“Matter, though divisible in an extreme degree, is nevertheless not infinitely divisible. That is, there must be some point beyond which we cannot go in the division of matter. … I have chosen the word “atom” to signify these ultimate particles.”
— John Dalton
Today is the 250th anniversary of the birth of English chemist John Dalton, who was an early pioneer in what became modern atomic theory. His career was quite varied. He and his brother were both red-green color blind, which led him to theorize that the condition was hereditary, which was later proven to be true. His study of meteorology, and particularly of atmospheric pressure led to a further study of gasses led to Dalton’s Law of Partial Pressures, which has a few practical applications – notably for divers in calculating the effect of differring pressures as depth changes on the oxygen/nitrogen in their tanks. This ongoing study of gasses is ultimately what led him to the conclusion that all matter was composed of particles, which he labeled atoms (from the Greek atomos). In 1803 he created the first table of atomic weights.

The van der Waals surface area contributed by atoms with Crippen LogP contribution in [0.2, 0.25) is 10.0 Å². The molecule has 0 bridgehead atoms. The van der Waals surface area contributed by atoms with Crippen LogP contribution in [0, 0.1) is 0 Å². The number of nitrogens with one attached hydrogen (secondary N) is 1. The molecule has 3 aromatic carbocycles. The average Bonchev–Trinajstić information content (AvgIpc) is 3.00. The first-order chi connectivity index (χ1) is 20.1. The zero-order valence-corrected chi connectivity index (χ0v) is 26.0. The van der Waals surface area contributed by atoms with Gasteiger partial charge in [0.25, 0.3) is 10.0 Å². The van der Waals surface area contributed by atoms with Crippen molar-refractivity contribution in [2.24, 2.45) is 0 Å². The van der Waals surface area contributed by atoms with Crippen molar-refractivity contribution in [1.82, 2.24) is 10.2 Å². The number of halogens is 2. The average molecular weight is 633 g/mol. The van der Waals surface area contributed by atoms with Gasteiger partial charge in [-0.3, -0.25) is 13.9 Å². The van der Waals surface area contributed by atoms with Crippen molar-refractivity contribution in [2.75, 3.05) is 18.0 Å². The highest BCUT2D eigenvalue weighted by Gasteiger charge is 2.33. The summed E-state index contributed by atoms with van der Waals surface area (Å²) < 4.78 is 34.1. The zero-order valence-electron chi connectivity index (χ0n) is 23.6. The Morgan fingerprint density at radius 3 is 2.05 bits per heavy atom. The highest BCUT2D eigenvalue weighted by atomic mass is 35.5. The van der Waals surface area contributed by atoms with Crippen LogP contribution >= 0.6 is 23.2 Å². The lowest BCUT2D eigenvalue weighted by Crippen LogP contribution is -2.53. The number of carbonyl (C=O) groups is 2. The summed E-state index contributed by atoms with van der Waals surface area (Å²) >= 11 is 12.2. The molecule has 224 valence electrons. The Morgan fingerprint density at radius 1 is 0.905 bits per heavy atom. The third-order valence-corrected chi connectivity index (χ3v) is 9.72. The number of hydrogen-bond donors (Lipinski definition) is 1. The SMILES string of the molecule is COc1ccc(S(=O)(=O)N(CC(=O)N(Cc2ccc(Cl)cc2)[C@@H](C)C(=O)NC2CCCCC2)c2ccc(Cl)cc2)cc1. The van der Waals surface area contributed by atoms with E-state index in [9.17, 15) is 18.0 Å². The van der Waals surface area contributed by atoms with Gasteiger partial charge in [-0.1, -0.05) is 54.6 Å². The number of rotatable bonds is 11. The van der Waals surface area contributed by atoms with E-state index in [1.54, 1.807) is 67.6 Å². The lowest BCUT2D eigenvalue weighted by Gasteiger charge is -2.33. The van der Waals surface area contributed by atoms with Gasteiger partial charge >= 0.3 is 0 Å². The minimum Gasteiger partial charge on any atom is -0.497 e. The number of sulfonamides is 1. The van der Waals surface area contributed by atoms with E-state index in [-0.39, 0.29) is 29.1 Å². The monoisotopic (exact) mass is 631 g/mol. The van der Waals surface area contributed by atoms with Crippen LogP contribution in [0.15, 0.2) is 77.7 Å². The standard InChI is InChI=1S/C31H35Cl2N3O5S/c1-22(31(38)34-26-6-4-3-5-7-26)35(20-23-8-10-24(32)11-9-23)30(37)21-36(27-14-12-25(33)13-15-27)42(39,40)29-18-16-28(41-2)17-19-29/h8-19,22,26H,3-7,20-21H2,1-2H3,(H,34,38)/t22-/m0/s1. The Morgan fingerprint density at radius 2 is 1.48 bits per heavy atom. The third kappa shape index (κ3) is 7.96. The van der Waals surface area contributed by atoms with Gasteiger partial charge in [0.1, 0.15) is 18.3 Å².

Featured image, which I liked a great deal because it covered so much in one image, has been borrowed from https://learnodo-newtonic.com/john-dalton-contribution